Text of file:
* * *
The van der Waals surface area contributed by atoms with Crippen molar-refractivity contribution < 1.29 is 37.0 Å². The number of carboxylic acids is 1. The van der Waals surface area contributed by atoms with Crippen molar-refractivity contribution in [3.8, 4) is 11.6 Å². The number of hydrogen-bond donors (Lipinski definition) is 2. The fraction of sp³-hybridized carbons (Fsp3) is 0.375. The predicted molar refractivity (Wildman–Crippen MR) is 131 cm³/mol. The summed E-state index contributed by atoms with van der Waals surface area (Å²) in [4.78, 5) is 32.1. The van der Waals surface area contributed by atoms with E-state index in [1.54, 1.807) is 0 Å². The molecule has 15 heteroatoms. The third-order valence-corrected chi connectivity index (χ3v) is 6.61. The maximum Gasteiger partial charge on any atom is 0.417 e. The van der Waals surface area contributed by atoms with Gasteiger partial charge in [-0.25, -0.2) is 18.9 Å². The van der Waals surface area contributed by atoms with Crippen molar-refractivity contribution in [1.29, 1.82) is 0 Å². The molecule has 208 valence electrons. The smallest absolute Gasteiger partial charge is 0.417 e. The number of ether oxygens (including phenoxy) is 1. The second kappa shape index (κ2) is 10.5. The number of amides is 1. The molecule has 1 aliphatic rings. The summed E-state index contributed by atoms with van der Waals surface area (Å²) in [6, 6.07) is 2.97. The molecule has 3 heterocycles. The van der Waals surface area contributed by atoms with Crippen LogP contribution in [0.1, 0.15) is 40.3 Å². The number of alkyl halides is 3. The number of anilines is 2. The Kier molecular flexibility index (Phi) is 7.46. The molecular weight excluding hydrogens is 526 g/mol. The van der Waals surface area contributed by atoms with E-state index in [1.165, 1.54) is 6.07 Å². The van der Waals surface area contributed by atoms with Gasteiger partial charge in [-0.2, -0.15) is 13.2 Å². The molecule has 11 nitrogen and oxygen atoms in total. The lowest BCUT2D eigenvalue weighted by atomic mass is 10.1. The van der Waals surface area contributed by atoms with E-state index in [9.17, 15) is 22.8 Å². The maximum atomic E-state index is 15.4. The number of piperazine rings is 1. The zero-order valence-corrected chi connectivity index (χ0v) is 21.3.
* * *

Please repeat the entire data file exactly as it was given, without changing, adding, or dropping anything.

The van der Waals surface area contributed by atoms with Crippen molar-refractivity contribution < 1.29 is 37.0 Å². The number of carboxylic acids is 1. The van der Waals surface area contributed by atoms with Crippen molar-refractivity contribution in [3.8, 4) is 11.6 Å². The number of hydrogen-bond donors (Lipinski definition) is 2. The fraction of sp³-hybridized carbons (Fsp3) is 0.375. The predicted molar refractivity (Wildman–Crippen MR) is 131 cm³/mol. The summed E-state index contributed by atoms with van der Waals surface area (Å²) in [4.78, 5) is 32.1. The van der Waals surface area contributed by atoms with E-state index in [1.54, 1.807) is 0 Å². The molecule has 15 heteroatoms. The third-order valence-corrected chi connectivity index (χ3v) is 6.61. The maximum Gasteiger partial charge on any atom is 0.417 e. The van der Waals surface area contributed by atoms with Gasteiger partial charge in [-0.25, -0.2) is 18.9 Å². The van der Waals surface area contributed by atoms with Crippen molar-refractivity contribution in [1.29, 1.82) is 0 Å². The molecule has 208 valence electrons. The smallest absolute Gasteiger partial charge is 0.417 e. The number of ether oxygens (including phenoxy) is 1. The second kappa shape index (κ2) is 10.5. The number of amides is 1. The molecule has 1 aliphatic rings. The summed E-state index contributed by atoms with van der Waals surface area (Å²) in [6, 6.07) is 2.97. The molecule has 3 heterocycles. The van der Waals surface area contributed by atoms with Crippen LogP contribution in [0.1, 0.15) is 40.3 Å². The number of alkyl halides is 3. The number of anilines is 2. The Kier molecular flexibility index (Phi) is 7.46. The molecular weight excluding hydrogens is 526 g/mol. The van der Waals surface area contributed by atoms with E-state index in [1.165, 1.54) is 6.07 Å². The van der Waals surface area contributed by atoms with Gasteiger partial charge in [-0.2, -0.15) is 13.2 Å². The molecule has 11 nitrogen and oxygen atoms in total. The lowest BCUT2D eigenvalue weighted by atomic mass is 10.1. The van der Waals surface area contributed by atoms with E-state index in [9.17, 15) is 22.8 Å². The maximum atomic E-state index is 15.4. The number of piperazine rings is 1. The zero-order valence-corrected chi connectivity index (χ0v) is 21.3.